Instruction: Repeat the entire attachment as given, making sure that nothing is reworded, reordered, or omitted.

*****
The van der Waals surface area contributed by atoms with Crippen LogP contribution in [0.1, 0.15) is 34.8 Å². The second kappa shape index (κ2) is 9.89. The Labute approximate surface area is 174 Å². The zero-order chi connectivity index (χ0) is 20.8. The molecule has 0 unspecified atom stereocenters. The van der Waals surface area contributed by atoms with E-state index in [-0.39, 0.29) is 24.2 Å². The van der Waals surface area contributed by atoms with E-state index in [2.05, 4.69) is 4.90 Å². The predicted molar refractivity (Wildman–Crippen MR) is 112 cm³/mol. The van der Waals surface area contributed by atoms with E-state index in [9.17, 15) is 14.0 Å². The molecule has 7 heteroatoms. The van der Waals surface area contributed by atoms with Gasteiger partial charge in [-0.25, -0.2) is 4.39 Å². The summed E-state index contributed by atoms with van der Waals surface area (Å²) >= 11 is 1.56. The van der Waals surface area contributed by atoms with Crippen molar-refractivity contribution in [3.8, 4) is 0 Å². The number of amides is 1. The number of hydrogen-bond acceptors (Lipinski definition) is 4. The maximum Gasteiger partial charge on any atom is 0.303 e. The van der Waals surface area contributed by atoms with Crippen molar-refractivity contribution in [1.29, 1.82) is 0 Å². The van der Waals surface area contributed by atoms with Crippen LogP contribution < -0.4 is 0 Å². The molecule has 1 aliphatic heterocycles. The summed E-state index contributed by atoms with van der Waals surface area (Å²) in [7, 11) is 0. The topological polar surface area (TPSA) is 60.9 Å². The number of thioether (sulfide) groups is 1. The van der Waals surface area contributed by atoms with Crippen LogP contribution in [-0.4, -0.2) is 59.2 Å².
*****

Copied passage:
The van der Waals surface area contributed by atoms with Crippen LogP contribution in [0.1, 0.15) is 34.8 Å². The second kappa shape index (κ2) is 9.89. The Labute approximate surface area is 174 Å². The zero-order chi connectivity index (χ0) is 20.8. The molecule has 0 unspecified atom stereocenters. The van der Waals surface area contributed by atoms with E-state index in [-0.39, 0.29) is 24.2 Å². The van der Waals surface area contributed by atoms with E-state index in [2.05, 4.69) is 4.90 Å². The predicted molar refractivity (Wildman–Crippen MR) is 112 cm³/mol. The van der Waals surface area contributed by atoms with E-state index in [9.17, 15) is 14.0 Å². The molecule has 7 heteroatoms. The van der Waals surface area contributed by atoms with Gasteiger partial charge in [-0.25, -0.2) is 4.39 Å². The summed E-state index contributed by atoms with van der Waals surface area (Å²) >= 11 is 1.56. The van der Waals surface area contributed by atoms with Crippen molar-refractivity contribution in [3.8, 4) is 0 Å². The number of amides is 1. The number of hydrogen-bond acceptors (Lipinski definition) is 4. The maximum Gasteiger partial charge on any atom is 0.303 e. The van der Waals surface area contributed by atoms with Crippen molar-refractivity contribution in [1.29, 1.82) is 0 Å². The van der Waals surface area contributed by atoms with Crippen LogP contribution < -0.4 is 0 Å². The molecule has 1 aliphatic heterocycles. The summed E-state index contributed by atoms with van der Waals surface area (Å²) in [7, 11) is 0. The topological polar surface area (TPSA) is 60.9 Å². The number of thioether (sulfide) groups is 1. The van der Waals surface area contributed by atoms with Crippen LogP contribution in [-0.4, -0.2) is 59.2 Å².